Shippers anticipate rail prices to increase by 4.2% over the next six to 12 months, down another 40 bps compared with last quarter’s survey. The 4.2% result is above the survey’s five-year average of 3.6% and above the survey’s long-term 10-year average of 3.7%. We view the sequential step-down in pricing as a negative for the group, particularly after the rails have all cited an elevated cost environment including the recent labor contract. While we believe these labor costs will ultimately be passed on to shippers, it will take some time given long-term contracts (approximately three years on average) and the pace of re-pricing their book of business (roughly 50% is re-priced each year). We recently revised our 2023 Class I earnings assumptions downward given these constraints as well as anticipated economic weakness.
Business growth expectations declined 40 bps sequentially to 1.7%, and below the survey’s six-year average of 2.6%. The percentage of shippers expecting their employee counts to increase over the next 12 months decreased sequentially for the second quarter in a row, down 8% from last quarter’s response. Some 18% of shippers answered that they are more confident in the direction of the economy today than they were three months ago, a step up from last quarter (a survey low), while still notably below the survey’s 46% average.
We asked shippers again this quarter if rail service has impacted their transportation decisions; 60% answered yes, it has impacted their decisions, up 2% sequentially. Despite the significant push by the Class I’s to ramp hiring to improve rail service, shippers continue to feel the impacts of service issues, even worsening sequentially, according to our survey.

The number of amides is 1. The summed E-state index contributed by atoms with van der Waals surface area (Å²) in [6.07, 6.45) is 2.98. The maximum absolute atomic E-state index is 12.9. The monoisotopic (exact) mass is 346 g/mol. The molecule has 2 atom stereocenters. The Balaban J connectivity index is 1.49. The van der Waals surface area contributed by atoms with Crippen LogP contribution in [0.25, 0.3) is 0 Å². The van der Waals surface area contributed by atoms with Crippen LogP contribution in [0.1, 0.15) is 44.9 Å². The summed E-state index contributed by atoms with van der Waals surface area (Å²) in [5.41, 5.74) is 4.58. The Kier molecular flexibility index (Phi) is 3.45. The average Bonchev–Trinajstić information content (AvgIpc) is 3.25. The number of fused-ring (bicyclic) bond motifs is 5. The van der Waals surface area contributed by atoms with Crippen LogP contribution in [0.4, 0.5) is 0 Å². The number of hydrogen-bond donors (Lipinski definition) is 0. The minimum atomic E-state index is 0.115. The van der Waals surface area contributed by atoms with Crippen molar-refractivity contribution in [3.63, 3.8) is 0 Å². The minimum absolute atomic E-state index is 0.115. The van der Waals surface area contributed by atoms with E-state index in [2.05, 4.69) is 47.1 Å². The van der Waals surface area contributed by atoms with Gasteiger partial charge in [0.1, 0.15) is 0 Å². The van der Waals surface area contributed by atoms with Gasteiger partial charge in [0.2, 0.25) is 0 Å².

Some 51% of survey respondents indicated that they would put 0%-5% more freight on the railroads if service levels improved (up 1% sequentially); 28% of participants said they would move 5%-10% more freight, also up 1% sequentially. As we previously highlighted from our NEARS conference takeaways, shippers continue to face inconsistent service, and notable improvements may not start being felt until the end of first-half 2023. Panelists emphasized that the U.S. Class I’s have lagged behind the short lines and Canadian carriers in providing reliable service.
We also asked shippers if fuel costs are changing modal choices; 48% of shippers stated that fuel costs are changing modal choices, down from 61% last quarter. In recent weeks, diesel pricing has been ticking upwards again after an ease in August, which should renew pressure for smaller OTR carriers.
Insight on Rail Stocks Ahead of Earnings
We published updated rail estimates earlier this month to adjust our assumptions for quarter-to-date volumes and cost implications for both rising energy prices and labor negotiations. While there appeared to be a tentative agreement reached, earlier this week one union rejected the tentative contract. This will send the parties back to the negotiating table and increases the likelihood of a rail strike beginning Nov. 14, in our view. We expect the railroads to pass these cost increases to customers gradually given the longevity of rail contracts.
We adjusted our 2023 EPS assumptions downward for the railroads on our assumption that rail congestion and volume challenges will bleed into 2023, coupled with higher costs of operations. With rail contracts approximately three years, near-term margin dilution may play out in 2023 as labor and materials costs increase across the board. Rail volumes continue to run below 2019 levels, and the deteriorating truck pricing market will likely cause some shippers to rethink modes of transportation (from rail to OTR).